Development-based evictions are often planned or carried out to serve the “public good” or “public interest”, but do not provide protection for the most vulnerable, procedural guarantees or due process. This is the case of many development and infrastructure projects, such as large dams or mining and other extractive industries, large-scale land acquisitions, urban renewal, city beautification, or major international business or sporting events. Problematically, evictions in the name of development in general do not benefit those most in need. For instance, rather than applying a human
rights framework by which security of tenure and active, free and meaning ful participation of slum dwellers in development decisions are prioritized,
some countries have used slum clearance and forced evictions in an attempt to meet Millennium Development Goal 7, running counter to the spirit of the Goal, which aims to achieve significant improvement in the lives of at least 100 million slum dwellers by the year 2020. Post-conflict and post-disaster reconstruction or the improper use of disaster risk reduction laws or housing building standards may also become an ex cuse for evicting and displacing people from their homes. Evictions are not an inevitable side-effect of urbanization, development and reconstruction. They are the result of human interventions. This Fact Sheet examines the prohibition on forced evictions under the inter national human rights framework, specific obligations of States and others to refrain from and prohibit forced evictions, and how, when violations of rights and obligations do occur, there can be accountability and remedies. “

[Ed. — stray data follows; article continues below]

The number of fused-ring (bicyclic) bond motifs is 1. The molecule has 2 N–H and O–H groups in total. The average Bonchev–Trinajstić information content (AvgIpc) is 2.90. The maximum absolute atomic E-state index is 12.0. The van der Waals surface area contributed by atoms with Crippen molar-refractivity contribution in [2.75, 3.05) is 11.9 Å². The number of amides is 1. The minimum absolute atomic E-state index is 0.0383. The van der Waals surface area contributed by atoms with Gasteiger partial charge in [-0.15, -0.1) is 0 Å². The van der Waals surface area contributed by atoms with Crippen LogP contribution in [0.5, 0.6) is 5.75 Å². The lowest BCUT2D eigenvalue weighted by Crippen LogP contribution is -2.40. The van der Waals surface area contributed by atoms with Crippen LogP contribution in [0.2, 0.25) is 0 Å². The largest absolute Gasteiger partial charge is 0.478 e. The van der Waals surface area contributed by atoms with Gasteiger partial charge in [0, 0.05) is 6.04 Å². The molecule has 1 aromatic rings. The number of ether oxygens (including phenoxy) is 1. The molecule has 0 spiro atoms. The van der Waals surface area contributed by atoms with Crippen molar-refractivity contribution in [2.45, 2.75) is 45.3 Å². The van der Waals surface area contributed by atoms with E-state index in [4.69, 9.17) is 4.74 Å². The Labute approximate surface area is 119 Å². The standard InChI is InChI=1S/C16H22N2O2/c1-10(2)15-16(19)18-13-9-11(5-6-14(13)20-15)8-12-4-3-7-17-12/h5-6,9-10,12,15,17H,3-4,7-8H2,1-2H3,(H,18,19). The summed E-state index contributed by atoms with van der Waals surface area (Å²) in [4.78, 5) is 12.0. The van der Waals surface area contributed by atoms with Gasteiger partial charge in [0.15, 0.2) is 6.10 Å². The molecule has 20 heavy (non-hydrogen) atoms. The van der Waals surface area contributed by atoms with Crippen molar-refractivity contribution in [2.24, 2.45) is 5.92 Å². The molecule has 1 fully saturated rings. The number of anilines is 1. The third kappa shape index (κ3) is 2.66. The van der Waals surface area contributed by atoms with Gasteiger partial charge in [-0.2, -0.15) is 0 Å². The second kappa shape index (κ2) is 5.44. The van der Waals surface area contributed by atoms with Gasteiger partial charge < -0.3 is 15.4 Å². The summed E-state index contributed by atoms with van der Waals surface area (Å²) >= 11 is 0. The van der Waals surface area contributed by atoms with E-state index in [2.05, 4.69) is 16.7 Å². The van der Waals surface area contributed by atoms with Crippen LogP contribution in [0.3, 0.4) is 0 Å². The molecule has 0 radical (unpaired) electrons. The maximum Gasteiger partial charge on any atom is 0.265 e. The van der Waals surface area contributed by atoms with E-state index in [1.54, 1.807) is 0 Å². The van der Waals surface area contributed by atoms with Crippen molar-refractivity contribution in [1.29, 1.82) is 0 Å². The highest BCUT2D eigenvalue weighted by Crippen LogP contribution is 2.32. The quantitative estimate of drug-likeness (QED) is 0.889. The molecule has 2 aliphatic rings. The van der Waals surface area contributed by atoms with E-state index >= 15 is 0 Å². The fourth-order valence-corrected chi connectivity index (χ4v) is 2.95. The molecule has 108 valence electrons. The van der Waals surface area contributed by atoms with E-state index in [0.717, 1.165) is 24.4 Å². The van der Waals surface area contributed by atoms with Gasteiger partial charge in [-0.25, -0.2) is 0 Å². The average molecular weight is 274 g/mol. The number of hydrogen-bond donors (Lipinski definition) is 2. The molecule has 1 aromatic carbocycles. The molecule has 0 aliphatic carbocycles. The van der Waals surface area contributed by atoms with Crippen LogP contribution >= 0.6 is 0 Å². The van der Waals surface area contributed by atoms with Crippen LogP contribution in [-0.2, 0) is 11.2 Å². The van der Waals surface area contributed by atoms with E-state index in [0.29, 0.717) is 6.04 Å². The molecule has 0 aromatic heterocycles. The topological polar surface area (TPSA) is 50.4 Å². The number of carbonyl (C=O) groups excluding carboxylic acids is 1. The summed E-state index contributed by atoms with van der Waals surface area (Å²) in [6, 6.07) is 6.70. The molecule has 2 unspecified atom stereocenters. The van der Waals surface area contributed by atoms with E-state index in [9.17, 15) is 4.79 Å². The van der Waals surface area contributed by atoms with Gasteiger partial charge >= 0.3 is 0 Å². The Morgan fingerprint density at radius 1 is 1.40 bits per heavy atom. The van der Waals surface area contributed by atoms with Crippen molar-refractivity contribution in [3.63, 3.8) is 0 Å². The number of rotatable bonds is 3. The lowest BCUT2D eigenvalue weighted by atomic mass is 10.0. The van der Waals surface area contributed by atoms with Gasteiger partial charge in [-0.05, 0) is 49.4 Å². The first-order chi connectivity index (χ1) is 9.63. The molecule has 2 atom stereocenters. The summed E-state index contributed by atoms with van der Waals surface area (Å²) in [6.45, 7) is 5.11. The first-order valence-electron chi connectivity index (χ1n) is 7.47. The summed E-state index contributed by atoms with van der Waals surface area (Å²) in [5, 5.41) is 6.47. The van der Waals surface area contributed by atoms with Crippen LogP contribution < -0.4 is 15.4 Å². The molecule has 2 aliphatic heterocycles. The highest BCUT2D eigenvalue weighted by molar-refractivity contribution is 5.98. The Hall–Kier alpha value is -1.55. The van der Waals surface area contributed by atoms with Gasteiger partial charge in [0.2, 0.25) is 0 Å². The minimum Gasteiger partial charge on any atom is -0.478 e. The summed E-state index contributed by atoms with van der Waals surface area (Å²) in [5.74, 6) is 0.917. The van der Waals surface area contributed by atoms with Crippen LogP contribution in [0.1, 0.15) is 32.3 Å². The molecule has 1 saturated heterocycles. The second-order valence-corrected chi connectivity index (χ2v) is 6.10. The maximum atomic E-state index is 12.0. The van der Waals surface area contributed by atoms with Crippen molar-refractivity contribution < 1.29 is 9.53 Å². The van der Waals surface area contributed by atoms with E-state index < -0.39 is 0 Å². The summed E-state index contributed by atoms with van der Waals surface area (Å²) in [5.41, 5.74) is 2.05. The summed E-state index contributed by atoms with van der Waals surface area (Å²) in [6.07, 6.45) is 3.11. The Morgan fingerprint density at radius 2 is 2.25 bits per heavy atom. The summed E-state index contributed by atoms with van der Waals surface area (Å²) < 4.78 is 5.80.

Forced Evictions

Resource Key: 8L6HUYI7

Document Type: report

Creator:

Author:

  • United Nations

Creators Name: {mb_resource_zotero_creatorsname}

Place: New York, Geneva

Institution: United Nations

Date: 2014

Language:

“Every year, millions of people around the world are threatened by evictions
or forcibly evicted, often leaving them homeless, landless, and living in ex treme poverty and destitution. Forced evictions commonly result in severe
trauma and set back even further the lives of those that are often already
marginalized or vulnerable in society.
Forced eviction occurs throughout the world, in developing and developed
countries alike, in the context of development or emergencies and reconstruction. Accelerating urbanization, climate change and globalization, financial and other global crises have contributed to making forced evictions even
more acute and complex. Forced evictions constitute a distinct phenomenon under international law.
Many of their consequences are similar to those of arbitrary displacement and other practices involving the coerced and involuntary displacement of people from their homes, lands and communities. The international community has repeatedly stated that forced evictions are a gross violation of human rights, in particular the right to adequate housing.1 This statement recognizes that human rights are interdependent, indivisible and interrelated. In addition to being a violation of the prohibition on arbi trary or unlawful interference with the home, forced evictions all too often result in other severe human rights violations, particularly when they are accompanied by forced relocation or homelessness. For instance, if no adequate alternative housing is provided, victims of forced evictions are put in life- and health-threatening situations and often lose access to food, education, health care, employment and other livelihood opportunities. Indeed, forced evic tions often result in losing the means to produce or otherwise acquire food or